Monday, February 23, 2015

Jesus or The Church?

                                                  JESUS' GOOD NEWS
 Throughout the last two millennia, the life, deeds,and teachings of Jesus of Nazareth have been proclaimed by his followers throughout the entire world in order that all mankind may receive his “good news”. In order that there be no incorrect understanding of who he is and what he meant, there evolved a traditional understanding of what the “good news” really is. It was believed that the Church founded upon the Rock would not and could not err in the correct transmission of that “Truth” as promised by Jesus himself as recorded in Matthew 16:18-20:

“What about you?’ (Jesus) asked them, ‘Who do you say that I    am?’  Simon Peter answered, ‘You are the Messiah, the Son of the living God’
‘Good for you, Simon son of John!’ answered Jesus. ‘For this truth did not come to you by any human being, but it was given to you directly by my Father in Heaven. And so I tell you , Peter; you are a rock, and on this rock foundation I will build my church, and not even death will ever be able to overcome it. I will give you the Keys of the Kingdom of Heaven; what you prohibit on earth will be prohibited in heaven and what you permit on earth will be permitted in heaven.’”

These words of Jesus have been understood to be the revelation establishing the Dogma of Infallibility wherein the Holy Spirit protects the Catholic Church from ever proclaiming error as doctrine.
Biblical scholarship is basically in agreement that Jesus died by crucifixion in 30 or 33AD. Twenty years later, the apostle Paul wrote down his experience of meeting the risen Jesus fourteen years previous (~39 AD):

“I have to boast, even though it doesn’t do any good. But I will now talk about visions and revelations given me by the Lord. I know a certain Christian man who fourteen years ago was snatched up to the highest heaven, whether within the body or outside the body- I don’t know, God knows; I repeat I know that this man was snatched up to the Paradise…and there he heard things which cannot be put into words, things that human beings cannot utter, so I will boast about this man.”(2 Cor. 12:1-4)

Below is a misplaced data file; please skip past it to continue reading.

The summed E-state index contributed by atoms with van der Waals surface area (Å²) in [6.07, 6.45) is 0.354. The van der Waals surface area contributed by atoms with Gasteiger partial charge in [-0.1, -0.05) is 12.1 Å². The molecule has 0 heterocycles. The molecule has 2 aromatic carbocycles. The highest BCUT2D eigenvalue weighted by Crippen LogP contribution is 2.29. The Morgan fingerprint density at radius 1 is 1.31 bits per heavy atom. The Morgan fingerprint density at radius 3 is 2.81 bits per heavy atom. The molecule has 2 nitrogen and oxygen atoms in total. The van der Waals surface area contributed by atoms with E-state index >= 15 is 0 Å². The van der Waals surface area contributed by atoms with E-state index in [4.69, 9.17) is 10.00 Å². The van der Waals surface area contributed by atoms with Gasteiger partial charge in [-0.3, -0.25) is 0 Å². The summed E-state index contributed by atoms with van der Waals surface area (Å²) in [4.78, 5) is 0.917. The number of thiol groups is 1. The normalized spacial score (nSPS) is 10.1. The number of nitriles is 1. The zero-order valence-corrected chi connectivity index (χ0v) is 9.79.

Fifteen years later (~65-75AD), the earliest of the four written gospels opened with what might be called the “Keynote Address” of Jesus:

“Jesus came into Galilee proclaiming the good news of God and saying,‘The present moment is the time of fulfillment, and the Kingdom of God is within [“ήγγικεν”] you.  Change the way you think, (“Μετανοιειτε”), and believe  this ‘good news’”.   (Mk.1:15-16)

This might be termed Jesus’ own ‘good news’, whereas, from then on, Christians began to proclaim its ‘good news’ about Jesus. The Church’s ‘good news’ began to consist in the development of “dogma” i.e., the Church’s growth in attempting to understand Jesus’ good news and to transmit that understanding to believers.
The question we have to ask is: Did the Church always get it right? To answer this question without any ecclesiastical bias is and has been very difficult for the Church. The Gospels and all the writings of the Christian scriptures are, after all, written as a formative part of what the Church is. As we read through the four Gospels, we see much evolution within the documents themselves which indicate an evolving Christology, striving to answer the question “Who Jesus is?”, and an evolving Theology which strives to answer the question “What is Jesus’ relationship to God?”

One theme which recurs in all four Gospels is the slowness of the disciples of Jesus to get it right.  One picture of Jesus stays with me all the time. It is an image of Jesus with his disciples. Jesus is in a crouching position in their midst, he has his head in his hands and he is saying to them, “You just don’t get it!”

Several Gospel texts  portray this :

“Jesus was angry as he looked around at them, but at the same time he felt  sorry for them, because they were so stubborn and wrong.” [Mk.4:5]

“ When his family heard about it, they set out to take charge of him, because people were saying he’s gone mad.” [Mk.3:21]